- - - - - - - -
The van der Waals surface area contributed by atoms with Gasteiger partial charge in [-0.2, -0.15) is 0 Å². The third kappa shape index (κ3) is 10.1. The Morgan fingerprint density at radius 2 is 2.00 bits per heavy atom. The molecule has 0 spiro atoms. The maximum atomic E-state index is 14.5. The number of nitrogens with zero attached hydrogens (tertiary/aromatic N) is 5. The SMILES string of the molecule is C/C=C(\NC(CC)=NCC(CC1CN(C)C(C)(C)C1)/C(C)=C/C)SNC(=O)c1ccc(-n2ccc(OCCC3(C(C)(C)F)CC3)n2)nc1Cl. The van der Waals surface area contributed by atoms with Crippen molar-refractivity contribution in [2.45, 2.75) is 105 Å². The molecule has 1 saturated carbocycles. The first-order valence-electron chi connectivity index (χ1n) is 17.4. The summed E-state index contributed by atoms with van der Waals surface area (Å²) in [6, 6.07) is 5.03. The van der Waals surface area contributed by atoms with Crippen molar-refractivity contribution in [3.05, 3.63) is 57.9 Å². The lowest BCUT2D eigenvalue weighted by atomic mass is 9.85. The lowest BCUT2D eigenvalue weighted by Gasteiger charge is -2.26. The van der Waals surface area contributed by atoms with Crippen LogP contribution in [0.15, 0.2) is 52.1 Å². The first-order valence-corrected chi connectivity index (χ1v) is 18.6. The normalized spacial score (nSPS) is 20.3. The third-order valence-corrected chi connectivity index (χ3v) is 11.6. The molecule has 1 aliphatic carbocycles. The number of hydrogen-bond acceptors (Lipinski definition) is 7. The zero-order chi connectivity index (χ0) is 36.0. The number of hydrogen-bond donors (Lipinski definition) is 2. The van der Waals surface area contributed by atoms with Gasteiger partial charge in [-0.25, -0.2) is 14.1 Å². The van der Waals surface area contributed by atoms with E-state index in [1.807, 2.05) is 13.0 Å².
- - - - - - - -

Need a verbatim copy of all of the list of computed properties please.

The van der Waals surface area contributed by atoms with Gasteiger partial charge in [-0.2, -0.15) is 0 Å². The third kappa shape index (κ3) is 10.1. The Morgan fingerprint density at radius 2 is 2.00 bits per heavy atom. The molecule has 0 spiro atoms. The maximum atomic E-state index is 14.5. The number of nitrogens with zero attached hydrogens (tertiary/aromatic N) is 5. The SMILES string of the molecule is C/C=C(\NC(CC)=NCC(CC1CN(C)C(C)(C)C1)/C(C)=C/C)SNC(=O)c1ccc(-n2ccc(OCCC3(C(C)(C)F)CC3)n2)nc1Cl. The van der Waals surface area contributed by atoms with Crippen molar-refractivity contribution in [2.45, 2.75) is 105 Å². The molecule has 1 saturated carbocycles. The first-order valence-electron chi connectivity index (χ1n) is 17.4. The summed E-state index contributed by atoms with van der Waals surface area (Å²) in [6, 6.07) is 5.03. The van der Waals surface area contributed by atoms with Crippen molar-refractivity contribution in [3.05, 3.63) is 57.9 Å². The lowest BCUT2D eigenvalue weighted by atomic mass is 9.85. The lowest BCUT2D eigenvalue weighted by Gasteiger charge is -2.26. The van der Waals surface area contributed by atoms with Crippen LogP contribution in [0.15, 0.2) is 52.1 Å². The first-order valence-corrected chi connectivity index (χ1v) is 18.6. The normalized spacial score (nSPS) is 20.3. The third-order valence-corrected chi connectivity index (χ3v) is 11.6. The molecule has 1 aliphatic carbocycles. The number of hydrogen-bond acceptors (Lipinski definition) is 7. The zero-order chi connectivity index (χ0) is 36.0. The number of hydrogen-bond donors (Lipinski definition) is 2. The van der Waals surface area contributed by atoms with Gasteiger partial charge in [-0.25, -0.2) is 14.1 Å². The van der Waals surface area contributed by atoms with E-state index in [1.807, 2.05) is 13.0 Å².